Nightly News | May 03, 2012
>> in domestic news, a story we may all experience before long. when it comes to the weather, the past year or so has been one for the record books. a terrible drought across a lot of the country. devastating outbreaks of tornadoes, wildfires, and one of the mildest winters in many spots in memory. it was all blamed, so we were told, on a weather phenomenon called lunina, which scientists told us today is now over. the question now is what does it mean for the weather moving forward? does the weather now change? for starters. we get our report from janet shamlian .
>> extreme weather from parched earth in the south due to too little rain to too much of it, punishing tropical storms and hurricanes. much of it set up by conditions of la nina .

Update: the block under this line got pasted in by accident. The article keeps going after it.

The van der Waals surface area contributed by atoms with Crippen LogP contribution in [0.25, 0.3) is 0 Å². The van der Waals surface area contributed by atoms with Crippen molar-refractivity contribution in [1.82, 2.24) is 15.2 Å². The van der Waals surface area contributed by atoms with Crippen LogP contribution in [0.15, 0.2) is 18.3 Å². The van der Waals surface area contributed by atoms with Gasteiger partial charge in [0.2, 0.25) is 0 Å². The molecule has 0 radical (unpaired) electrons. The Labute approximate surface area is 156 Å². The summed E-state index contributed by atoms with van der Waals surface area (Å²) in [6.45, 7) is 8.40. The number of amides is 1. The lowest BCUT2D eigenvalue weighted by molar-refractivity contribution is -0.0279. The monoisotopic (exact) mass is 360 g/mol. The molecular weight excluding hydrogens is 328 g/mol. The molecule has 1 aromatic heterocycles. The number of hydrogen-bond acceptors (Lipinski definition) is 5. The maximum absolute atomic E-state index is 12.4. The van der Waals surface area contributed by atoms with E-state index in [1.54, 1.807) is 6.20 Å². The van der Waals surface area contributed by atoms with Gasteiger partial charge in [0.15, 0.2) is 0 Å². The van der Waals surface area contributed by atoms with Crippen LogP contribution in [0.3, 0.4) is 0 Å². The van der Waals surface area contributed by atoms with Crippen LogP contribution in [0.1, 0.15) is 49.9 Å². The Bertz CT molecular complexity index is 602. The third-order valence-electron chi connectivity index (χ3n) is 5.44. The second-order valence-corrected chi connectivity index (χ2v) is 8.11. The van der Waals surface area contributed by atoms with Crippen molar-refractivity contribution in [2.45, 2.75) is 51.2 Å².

>> la nina is gone and is unanticipated to be back anytime soon.
>> it's a climate pattern caused by cooling of the central pacific , triggering krauts in the south and rain further north. last year, a record 14 extreme weather events , each caused more than $1 billion each in the u.s. and la nina had a hand in it. from hurricane irene charging up the eastern seaboard to the tinder box conditions that blanketed much of the south. if it's coming, the relief may be most welcome in texas. last year alo, there were $750 million just in crop losses. the heat was on all over. in march of this year, every state in the nation experienced at least one record warm temperature. this tornado in the dallas area last month, meteorologists are still stying to figure out if la nina played a part in it, but forecasters are saying the end of lunina won't guarantee a better forecast.
>> just because la nina issoever, doesn't mean we're not going to have ambassador weather. there are many bad factors that cause the kind of weather we have seen.
>> as hurricane season approaches, forecasters will be watching to see if la nina 's exit brings a calmer season.